Sir James Penn Boucaut (1831 -1916) 84 years
James Penn Boucaut was and Englishman of French descent, born in Mylor, Cornwall, England on 29 October 1831. He was the son of Captain Ray Boucaut and his wife Winifred neé Penn. It was the custom in those days to keep the ladies maiden name hence 'Penn Boucaut'. He was educated at Rev. Mr Hayley's school in Saltash in Cornwall, just near the river Tamar where the famous Brunel Bridge now stands.
His parents emigrated to Australia in 1946, when James was just 15 years of age. After working initially as a stockman in the interior, in 1851 he decided to study Law and was admitted to the Bar in 1855. He married his 3rd wife, Janet McCulloch on 22 March 1864 and together they had seven children, six sons and a daughter.
In October 1865 he became attorney general of South Australia. The following year he became Prime Minister of the State of South Australia, resigning in 1867 to fight an ongoing legal case relating to mineral mining rights. In June of 1875 Boucaut became prime Minister for the second time has well as being appointed a Q.C. he was again elected Prime Minister for the third time in 1877.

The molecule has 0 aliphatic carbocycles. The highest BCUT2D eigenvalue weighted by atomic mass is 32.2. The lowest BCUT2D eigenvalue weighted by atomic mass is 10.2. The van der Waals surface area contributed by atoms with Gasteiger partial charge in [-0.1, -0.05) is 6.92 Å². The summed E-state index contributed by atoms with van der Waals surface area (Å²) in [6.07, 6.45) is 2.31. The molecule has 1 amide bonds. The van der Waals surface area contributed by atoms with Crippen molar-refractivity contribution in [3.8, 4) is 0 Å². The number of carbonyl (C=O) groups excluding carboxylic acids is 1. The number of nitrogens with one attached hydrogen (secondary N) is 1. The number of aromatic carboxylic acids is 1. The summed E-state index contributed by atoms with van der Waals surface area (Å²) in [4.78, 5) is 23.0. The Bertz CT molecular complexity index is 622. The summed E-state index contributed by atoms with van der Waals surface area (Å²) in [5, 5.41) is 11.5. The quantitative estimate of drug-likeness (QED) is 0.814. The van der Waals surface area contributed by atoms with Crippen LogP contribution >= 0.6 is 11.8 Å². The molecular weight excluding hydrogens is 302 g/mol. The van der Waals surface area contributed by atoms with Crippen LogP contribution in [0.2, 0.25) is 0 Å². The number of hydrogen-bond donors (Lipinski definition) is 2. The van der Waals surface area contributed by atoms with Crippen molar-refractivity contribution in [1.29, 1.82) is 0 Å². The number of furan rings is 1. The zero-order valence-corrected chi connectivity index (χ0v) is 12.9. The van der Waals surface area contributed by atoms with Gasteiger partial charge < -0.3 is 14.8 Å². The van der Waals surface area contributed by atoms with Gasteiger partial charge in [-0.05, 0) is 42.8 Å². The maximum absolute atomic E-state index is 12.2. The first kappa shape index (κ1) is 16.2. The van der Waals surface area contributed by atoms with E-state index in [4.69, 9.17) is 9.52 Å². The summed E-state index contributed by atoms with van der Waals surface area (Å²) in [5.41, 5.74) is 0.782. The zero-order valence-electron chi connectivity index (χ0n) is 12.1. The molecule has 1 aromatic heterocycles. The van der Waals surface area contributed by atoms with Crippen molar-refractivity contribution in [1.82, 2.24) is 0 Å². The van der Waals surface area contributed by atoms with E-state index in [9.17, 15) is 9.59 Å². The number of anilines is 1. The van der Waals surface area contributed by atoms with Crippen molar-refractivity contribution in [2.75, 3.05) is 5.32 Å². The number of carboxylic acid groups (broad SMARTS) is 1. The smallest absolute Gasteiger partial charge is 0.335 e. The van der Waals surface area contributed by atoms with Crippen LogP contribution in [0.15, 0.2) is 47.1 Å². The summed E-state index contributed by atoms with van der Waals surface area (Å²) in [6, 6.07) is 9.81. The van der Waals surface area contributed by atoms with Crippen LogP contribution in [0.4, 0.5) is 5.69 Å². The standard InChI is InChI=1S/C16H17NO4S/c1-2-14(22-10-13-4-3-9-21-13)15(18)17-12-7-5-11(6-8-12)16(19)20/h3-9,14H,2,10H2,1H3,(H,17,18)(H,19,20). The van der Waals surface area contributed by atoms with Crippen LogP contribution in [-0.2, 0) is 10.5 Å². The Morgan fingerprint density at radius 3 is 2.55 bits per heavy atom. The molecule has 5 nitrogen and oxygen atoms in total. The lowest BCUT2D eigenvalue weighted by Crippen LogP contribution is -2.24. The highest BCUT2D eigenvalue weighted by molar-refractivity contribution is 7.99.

In 1878 he was appointed Senior Puisne Judge of the Supreme Court of South Australia.
On 25th April 1883 he purchased the land that was to become the Quambi stud.
He was appointed K.C.M.G (Knight Commander of the order of St. Michael and St. George) in June of 1898.
1891 built a 12 bedroom house at his Quambi Stud Farm
In 1903 he retired as a judge due to ill health and spent much of his time at his Quambi Stud Farm
1905 he published his first book, The Arab, The Horse of the Future. The following year he published his second book 'Letters to My Boys'.
His Quambi Stub was sold at auction in 1911 by Messrs Elder, Smith & Co. The following article appeared in the Mount Barker Courier and Onkaparinga and Gumeracha Advertiser (SA : 1880 - 1954), Friday 30 June 1911. Interestingly, the property was sold by one Cornishman to another named John Cornish!
Throughout his career, although he often appeared grim and foreboding, those who knew him, considered hime kind, courteous and a generous man.